This resentment is not entirely unjustified. Study after study shows that attractive people enjoy countless advantages in hiring and compensation, advantages that are not fair to those of us who don't look like Halle Berry, or Sarah Palin for that matter. (If you weren't sighing before, I know some of you are now.) Sarah Palin is a lightning rod for a variety of reasons. For progressives there are her extreme right policy positions, for everyone else there is her tendency to make up imaginary words (although she may "refudiate" that assertion) and tendency to use her hand as a teleprompter by writing on it (you know, like most grownups in professional settings do.) But there's also something else. She's pretty and many of us know that that's helped her get ahead, and that makes her even more irritating. Think I'm wrong? Then why is that some of you reading this -- particularly women -- find her more grating than former President George W. Bush? After all, it's not like she started any wars. I don't know that anyone can make a compelling argument that she's less intellectually impressive than he is, particularly when you take into account the fact that he had access to more educational opportunity than she did thanks to his privileged family background. The only real difference between them is that he got ahead thanks in large part to his family name and connections, and she got ahead in part thanks to her appearance, but her path to success seems to bother some, particularly other women, more. Just like Lolo Jones. To be clear I am not calling Lolo Jones more attractive than her teammates, but according to traditional American standards of beauty, which are still largely defined as Eurocentric (aka whiter) she is. The reality is despite having a black president and a chocolate colored First Lady who has emerged as an icon of style, someone with Lolo's features and skin color is still considered more attractive and appealing to wider audiences than her darker skinned teammates with more ethnic features. (Lolo Jones is multiracial.)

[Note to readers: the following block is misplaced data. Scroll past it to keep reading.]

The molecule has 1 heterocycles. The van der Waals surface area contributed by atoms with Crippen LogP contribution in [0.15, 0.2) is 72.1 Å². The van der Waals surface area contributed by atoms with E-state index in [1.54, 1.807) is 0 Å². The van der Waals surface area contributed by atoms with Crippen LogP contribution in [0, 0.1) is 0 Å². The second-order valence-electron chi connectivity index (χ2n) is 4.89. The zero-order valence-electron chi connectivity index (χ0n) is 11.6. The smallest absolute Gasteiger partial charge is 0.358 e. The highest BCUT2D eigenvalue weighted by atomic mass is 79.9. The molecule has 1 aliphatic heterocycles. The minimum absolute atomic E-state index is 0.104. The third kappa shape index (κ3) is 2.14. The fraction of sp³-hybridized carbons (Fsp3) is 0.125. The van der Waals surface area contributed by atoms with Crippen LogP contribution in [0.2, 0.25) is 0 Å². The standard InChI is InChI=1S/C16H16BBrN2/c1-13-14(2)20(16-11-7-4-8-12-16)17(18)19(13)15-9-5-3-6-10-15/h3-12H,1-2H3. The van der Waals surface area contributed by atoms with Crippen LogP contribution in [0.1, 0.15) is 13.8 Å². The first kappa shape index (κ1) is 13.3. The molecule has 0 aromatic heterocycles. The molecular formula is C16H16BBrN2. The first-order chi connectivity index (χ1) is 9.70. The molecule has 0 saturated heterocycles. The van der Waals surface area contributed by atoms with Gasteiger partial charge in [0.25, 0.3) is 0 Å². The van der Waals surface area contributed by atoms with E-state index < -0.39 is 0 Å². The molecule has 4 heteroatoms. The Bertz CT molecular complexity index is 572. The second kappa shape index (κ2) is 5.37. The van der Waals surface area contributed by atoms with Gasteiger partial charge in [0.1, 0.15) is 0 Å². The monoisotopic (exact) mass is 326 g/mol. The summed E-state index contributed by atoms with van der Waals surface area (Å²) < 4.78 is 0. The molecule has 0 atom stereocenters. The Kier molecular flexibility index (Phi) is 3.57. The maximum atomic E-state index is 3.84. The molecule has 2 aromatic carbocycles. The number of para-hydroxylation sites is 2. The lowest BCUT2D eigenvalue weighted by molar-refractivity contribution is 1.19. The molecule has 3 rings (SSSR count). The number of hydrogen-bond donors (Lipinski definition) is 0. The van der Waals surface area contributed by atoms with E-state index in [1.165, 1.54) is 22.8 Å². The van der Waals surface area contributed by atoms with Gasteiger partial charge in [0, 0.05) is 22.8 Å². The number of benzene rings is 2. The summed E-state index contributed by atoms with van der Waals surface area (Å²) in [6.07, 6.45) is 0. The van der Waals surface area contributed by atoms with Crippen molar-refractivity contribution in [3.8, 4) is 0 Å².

Studies show that here in the U.S. there are financial advantages in the workplace to being fairer skinned. Historically subjective barriers, (those not based on something objective like a sports score), have been broken by black Americans who are biracial or extremely fair-skinned. (Examples: Vanessa Williams, the first black Miss America, Thurgood Marshall the first black Supreme Court Justice, Colin Powell, the first black Secretary of State, and Barack Obama the first black president, to name just a few. It is a lengthy list.)

Is this fair? No. But is it Lolo's fault? No. As writer Genetta Adams put it "Don't hate Lolo because she's beautiful," and don't blame her. "Blame her parents."

My question to Lolo's critics is this. Was she supposed to tell her eager sponsors that she didn't want their money? Was she supposed to turn down magazine covers and say "I think you should actually ask my teammates instead since some are predicting they may beat me at the Olympics, although that remains to be seen"?

Are these missed opportunities a drag for her more talented teammates? Absolutely. But their beef should be with the media or even sponsors, not with Lolo. Watching their lack of grace in discussing their win and her loss made me cringe at the ugliness of it all -- and I don't mean in terms of their physical appearance. Bitterness is never pretty.

The irony of course is that those targeting Lolo for being attractive -- and benefiting from it -- don't seem to realize that their behavior is no different than others excluding them for not looking like her. Both behaviors are superficial and wrong.

I wish we lived in a world that valued talent, skill and kindness over beauty, charm, wealth, skin color, last name, connections and a host of other superficial attributes, but most of the time we don't. But I also wish we lived in a world in which women didn't play into the most negative and cliche stereotype out there about us, and picking on the pretty girl because people like her for being pretty is embarrassing, not just to the women doing it but to all women.

It's also wrong. We are better than that. At least we should be.

Click here to see which 2012 Olympic athletes (including Lolo Jones) have "twins," in American politics, (included on the list: President Obama, Sarah Palin, Gov. Mitt Romney and others, along with their Olympic counterparts.)

Keli Goff is the author of The GQ Candidate and a Political Correspondent for